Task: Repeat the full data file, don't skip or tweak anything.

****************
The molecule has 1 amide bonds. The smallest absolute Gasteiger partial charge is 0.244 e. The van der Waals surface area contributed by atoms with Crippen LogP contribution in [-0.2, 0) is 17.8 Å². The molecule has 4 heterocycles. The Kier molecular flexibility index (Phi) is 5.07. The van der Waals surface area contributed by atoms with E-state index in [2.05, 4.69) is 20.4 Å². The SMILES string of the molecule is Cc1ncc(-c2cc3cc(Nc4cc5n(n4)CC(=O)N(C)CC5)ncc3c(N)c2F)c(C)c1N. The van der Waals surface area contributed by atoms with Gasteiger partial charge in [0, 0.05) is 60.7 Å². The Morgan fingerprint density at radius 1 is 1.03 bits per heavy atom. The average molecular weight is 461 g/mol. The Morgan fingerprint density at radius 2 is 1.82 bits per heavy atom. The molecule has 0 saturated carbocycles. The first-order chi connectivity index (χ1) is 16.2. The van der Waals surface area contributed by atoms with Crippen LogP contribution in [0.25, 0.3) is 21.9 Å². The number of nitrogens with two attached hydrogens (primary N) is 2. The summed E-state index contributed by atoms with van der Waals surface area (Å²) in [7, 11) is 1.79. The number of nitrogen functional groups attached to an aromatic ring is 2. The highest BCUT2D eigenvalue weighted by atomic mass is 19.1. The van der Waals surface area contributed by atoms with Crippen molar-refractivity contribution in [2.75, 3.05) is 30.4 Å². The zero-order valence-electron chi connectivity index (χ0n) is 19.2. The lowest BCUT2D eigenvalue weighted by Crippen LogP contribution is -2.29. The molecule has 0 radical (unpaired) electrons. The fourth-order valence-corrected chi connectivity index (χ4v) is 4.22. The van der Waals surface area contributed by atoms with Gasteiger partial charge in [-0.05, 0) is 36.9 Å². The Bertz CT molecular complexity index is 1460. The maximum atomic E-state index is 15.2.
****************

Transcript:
The molecule has 1 amide bonds. The smallest absolute Gasteiger partial charge is 0.244 e. The van der Waals surface area contributed by atoms with Crippen LogP contribution in [-0.2, 0) is 17.8 Å². The molecule has 4 heterocycles. The Kier molecular flexibility index (Phi) is 5.07. The van der Waals surface area contributed by atoms with E-state index in [2.05, 4.69) is 20.4 Å². The SMILES string of the molecule is Cc1ncc(-c2cc3cc(Nc4cc5n(n4)CC(=O)N(C)CC5)ncc3c(N)c2F)c(C)c1N. The van der Waals surface area contributed by atoms with Gasteiger partial charge in [0, 0.05) is 60.7 Å². The Morgan fingerprint density at radius 1 is 1.03 bits per heavy atom. The average molecular weight is 461 g/mol. The Morgan fingerprint density at radius 2 is 1.82 bits per heavy atom. The molecule has 0 saturated carbocycles. The first-order chi connectivity index (χ1) is 16.2. The van der Waals surface area contributed by atoms with Crippen LogP contribution in [0.25, 0.3) is 21.9 Å². The number of nitrogens with two attached hydrogens (primary N) is 2. The summed E-state index contributed by atoms with van der Waals surface area (Å²) in [7, 11) is 1.79. The number of nitrogen functional groups attached to an aromatic ring is 2. The highest BCUT2D eigenvalue weighted by atomic mass is 19.1. The van der Waals surface area contributed by atoms with Crippen molar-refractivity contribution in [2.75, 3.05) is 30.4 Å². The zero-order valence-electron chi connectivity index (χ0n) is 19.2. The lowest BCUT2D eigenvalue weighted by Crippen LogP contribution is -2.29. The molecule has 0 radical (unpaired) electrons. The fourth-order valence-corrected chi connectivity index (χ4v) is 4.22. The van der Waals surface area contributed by atoms with Gasteiger partial charge in [-0.05, 0) is 36.9 Å². The Bertz CT molecular complexity index is 1460. The maximum atomic E-state index is 15.2.